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Manitoba Childcare Association calls for increased protections for early childhood educators

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Stones, Simon
Publication Date: 
6 Jan 2022


The Manitoba Childcare Association is calling for increased protections for early childhood educators (ECE) in the province.

Jodie Kehl, the executive director of the Manitoba Childcare Association, said ECEs need an ample supply of N95 masks, rapid tests for all staff, and need to be prioritized for vaccine boosters.

“ECEs, like so many other sectors right now, are overwhelmed, stressed, they are exhausted, they are scared and they are also working with the most vulnerable population right now in Manitoba,” said Kehl.

The younger children they work with are often ineligible for vaccines due to age and are incapable of practising the fundamentals like social distancing or wearing masks properly.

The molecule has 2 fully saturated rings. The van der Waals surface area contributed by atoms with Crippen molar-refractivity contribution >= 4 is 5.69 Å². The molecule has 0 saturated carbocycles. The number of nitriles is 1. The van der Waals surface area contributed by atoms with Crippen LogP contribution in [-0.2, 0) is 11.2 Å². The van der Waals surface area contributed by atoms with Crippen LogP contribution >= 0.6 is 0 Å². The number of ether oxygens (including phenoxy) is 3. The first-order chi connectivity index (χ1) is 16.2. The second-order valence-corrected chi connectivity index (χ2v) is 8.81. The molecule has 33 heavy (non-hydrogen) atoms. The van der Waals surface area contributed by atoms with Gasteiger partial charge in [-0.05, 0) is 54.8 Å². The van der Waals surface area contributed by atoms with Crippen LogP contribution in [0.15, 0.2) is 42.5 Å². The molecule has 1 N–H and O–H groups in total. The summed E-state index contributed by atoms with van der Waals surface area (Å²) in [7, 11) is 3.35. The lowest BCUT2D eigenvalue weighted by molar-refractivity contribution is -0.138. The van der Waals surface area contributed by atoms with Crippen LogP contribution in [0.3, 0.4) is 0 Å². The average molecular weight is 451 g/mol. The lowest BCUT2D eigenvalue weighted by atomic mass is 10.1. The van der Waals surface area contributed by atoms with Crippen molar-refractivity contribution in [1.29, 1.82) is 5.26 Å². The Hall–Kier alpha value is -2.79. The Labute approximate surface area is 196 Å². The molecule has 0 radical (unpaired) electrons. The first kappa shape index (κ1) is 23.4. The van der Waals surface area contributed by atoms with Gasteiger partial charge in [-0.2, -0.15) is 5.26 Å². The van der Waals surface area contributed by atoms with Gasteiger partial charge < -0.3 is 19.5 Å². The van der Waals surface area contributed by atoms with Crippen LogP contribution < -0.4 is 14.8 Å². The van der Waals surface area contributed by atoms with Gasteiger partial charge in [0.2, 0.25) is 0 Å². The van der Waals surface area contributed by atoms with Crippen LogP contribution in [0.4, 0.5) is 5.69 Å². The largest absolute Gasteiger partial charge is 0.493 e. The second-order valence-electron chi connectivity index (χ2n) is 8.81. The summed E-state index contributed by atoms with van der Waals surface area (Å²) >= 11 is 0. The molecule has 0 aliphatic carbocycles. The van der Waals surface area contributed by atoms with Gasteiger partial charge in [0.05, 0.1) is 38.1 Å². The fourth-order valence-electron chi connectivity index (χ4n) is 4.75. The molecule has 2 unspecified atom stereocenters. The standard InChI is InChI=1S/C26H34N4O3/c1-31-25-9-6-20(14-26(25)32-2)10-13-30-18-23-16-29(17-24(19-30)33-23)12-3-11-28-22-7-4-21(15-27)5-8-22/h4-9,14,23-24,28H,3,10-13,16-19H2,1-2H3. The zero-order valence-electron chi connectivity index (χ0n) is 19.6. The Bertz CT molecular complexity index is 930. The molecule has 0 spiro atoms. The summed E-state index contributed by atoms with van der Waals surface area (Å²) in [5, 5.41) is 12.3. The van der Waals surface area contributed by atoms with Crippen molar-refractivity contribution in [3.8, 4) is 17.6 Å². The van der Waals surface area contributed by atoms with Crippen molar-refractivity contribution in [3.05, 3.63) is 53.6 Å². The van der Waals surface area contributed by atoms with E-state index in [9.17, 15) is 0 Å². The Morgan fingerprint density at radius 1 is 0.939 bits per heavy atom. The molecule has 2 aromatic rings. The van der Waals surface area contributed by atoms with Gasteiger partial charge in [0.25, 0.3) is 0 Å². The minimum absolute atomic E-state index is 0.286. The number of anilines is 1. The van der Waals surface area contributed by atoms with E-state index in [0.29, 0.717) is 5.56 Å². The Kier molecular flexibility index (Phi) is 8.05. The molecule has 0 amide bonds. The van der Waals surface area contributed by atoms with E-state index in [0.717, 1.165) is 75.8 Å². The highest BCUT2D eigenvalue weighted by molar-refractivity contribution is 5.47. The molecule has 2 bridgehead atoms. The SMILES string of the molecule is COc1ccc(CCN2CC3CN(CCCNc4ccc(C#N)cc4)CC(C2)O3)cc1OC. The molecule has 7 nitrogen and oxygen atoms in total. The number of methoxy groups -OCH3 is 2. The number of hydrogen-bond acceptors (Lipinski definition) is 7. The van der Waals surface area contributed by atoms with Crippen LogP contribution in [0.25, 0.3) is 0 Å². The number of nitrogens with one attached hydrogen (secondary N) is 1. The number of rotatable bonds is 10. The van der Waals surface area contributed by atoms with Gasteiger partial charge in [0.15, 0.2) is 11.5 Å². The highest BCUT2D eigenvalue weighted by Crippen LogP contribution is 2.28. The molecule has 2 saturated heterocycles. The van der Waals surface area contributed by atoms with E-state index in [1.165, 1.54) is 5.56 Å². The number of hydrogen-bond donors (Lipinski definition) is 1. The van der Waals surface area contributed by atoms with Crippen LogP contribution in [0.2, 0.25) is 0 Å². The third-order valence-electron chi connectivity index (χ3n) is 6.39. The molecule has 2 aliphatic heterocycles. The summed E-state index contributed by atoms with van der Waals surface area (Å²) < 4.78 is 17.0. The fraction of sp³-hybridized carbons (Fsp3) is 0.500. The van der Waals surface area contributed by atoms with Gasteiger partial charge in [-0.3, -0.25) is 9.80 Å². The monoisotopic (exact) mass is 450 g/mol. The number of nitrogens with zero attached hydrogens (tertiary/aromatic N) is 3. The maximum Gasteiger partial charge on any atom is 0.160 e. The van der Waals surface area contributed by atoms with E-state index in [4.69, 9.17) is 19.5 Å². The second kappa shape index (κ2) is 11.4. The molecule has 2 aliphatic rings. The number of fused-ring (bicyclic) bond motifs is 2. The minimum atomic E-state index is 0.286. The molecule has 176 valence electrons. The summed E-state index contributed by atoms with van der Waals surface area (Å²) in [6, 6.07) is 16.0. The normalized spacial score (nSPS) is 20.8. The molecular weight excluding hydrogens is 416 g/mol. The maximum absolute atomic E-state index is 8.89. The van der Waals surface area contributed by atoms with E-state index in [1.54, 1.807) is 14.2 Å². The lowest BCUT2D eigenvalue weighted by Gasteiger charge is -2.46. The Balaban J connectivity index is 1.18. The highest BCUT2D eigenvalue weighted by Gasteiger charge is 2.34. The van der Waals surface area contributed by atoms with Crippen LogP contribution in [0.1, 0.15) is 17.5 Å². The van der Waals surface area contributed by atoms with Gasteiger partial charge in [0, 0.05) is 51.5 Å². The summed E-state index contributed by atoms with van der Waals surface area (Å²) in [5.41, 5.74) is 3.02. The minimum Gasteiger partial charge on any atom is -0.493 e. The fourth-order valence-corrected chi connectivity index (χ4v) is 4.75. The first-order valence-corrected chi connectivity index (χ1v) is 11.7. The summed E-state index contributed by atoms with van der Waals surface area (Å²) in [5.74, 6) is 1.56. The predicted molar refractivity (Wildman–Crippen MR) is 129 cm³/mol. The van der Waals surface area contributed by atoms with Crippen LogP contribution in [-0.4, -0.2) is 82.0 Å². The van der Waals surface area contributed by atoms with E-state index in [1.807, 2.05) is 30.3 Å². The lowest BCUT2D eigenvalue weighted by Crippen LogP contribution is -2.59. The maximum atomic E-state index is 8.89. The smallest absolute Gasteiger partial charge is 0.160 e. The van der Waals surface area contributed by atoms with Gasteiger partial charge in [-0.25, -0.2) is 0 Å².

Kehl said childcare centres across the province are reporting staff absenteeism of 40 to 50 per cent. As a result, some facilities have reduced capacities, asked families not to come in, closed cohorts, and reduced enrollment.

In terms of rapid tests, Kehl said childcare facilities do have access to rapid tests, but they are being used to test unvaccinated employees who must get tested three times a week. She noted vaccination rates among staff are comparable to the general Manitoba population.

“We’re saying that’s not satisfactory. They need to have enough rapid tests so that all their staff can test, symptomatic or asymptomatic, so that they know who can continue to come to work,” Kehl said.

With many families trying to find alternate arrangements for their children due to the upcoming period of remote learning, Kehl said it is important to understand childcare facilities are trying to make the best decisions they can with the information they have.

She said children displaying signs of colds or flu will be sent home.

There is funding available to childcare and early learning centres to offset pandemic-related losses.

Kehl said $11.5 million in additional funding was announced earlier this week to help replace lost parent revenues from children not attending facilities due to the switch to remote learning. There are also some staffing grants available.

“Since March of 2020, it feels like early learning and child care has been an afterthought,” said Kehl. “I don’t know if it’s the lack of respect for a female-dominated workforce or for young children or simply the inability to understand how essential childcare is. But I have to ask, why are early childhood educators continuing to be overlooked?”